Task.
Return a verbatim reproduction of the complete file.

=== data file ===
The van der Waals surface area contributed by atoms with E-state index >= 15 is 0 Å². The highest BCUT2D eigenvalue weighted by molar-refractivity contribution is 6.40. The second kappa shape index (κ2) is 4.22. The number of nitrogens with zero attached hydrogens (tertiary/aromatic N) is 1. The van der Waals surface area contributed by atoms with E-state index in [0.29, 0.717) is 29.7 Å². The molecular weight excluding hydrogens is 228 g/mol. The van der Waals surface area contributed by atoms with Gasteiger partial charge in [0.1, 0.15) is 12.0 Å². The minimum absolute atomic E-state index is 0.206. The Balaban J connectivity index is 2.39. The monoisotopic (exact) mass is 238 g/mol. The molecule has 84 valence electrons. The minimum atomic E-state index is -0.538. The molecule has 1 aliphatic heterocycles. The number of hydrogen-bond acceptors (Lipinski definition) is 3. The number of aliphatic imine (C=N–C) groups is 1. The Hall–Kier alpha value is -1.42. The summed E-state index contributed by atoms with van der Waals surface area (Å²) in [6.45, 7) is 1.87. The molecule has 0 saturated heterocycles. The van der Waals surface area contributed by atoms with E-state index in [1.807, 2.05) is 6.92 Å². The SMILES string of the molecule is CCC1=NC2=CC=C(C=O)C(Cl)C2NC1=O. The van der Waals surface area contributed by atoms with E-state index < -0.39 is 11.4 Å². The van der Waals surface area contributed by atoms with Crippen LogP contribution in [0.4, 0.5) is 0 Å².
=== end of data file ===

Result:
The van der Waals surface area contributed by atoms with E-state index >= 15 is 0 Å². The highest BCUT2D eigenvalue weighted by molar-refractivity contribution is 6.40. The second kappa shape index (κ2) is 4.22. The number of nitrogens with zero attached hydrogens (tertiary/aromatic N) is 1. The van der Waals surface area contributed by atoms with E-state index in [0.29, 0.717) is 29.7 Å². The molecular weight excluding hydrogens is 228 g/mol. The van der Waals surface area contributed by atoms with Gasteiger partial charge in [0.1, 0.15) is 12.0 Å². The minimum absolute atomic E-state index is 0.206. The Balaban J connectivity index is 2.39. The monoisotopic (exact) mass is 238 g/mol. The molecule has 84 valence electrons. The minimum atomic E-state index is -0.538. The molecule has 1 aliphatic heterocycles. The number of hydrogen-bond acceptors (Lipinski definition) is 3. The number of aliphatic imine (C=N–C) groups is 1. The Hall–Kier alpha value is -1.42. The summed E-state index contributed by atoms with van der Waals surface area (Å²) in [6.45, 7) is 1.87. The molecule has 0 saturated heterocycles. The van der Waals surface area contributed by atoms with E-state index in [1.807, 2.05) is 6.92 Å². The SMILES string of the molecule is CCC1=NC2=CC=C(C=O)C(Cl)C2NC1=O. The van der Waals surface area contributed by atoms with E-state index < -0.39 is 11.4 Å². The van der Waals surface area contributed by atoms with Crippen LogP contribution in [0.4, 0.5) is 0 Å².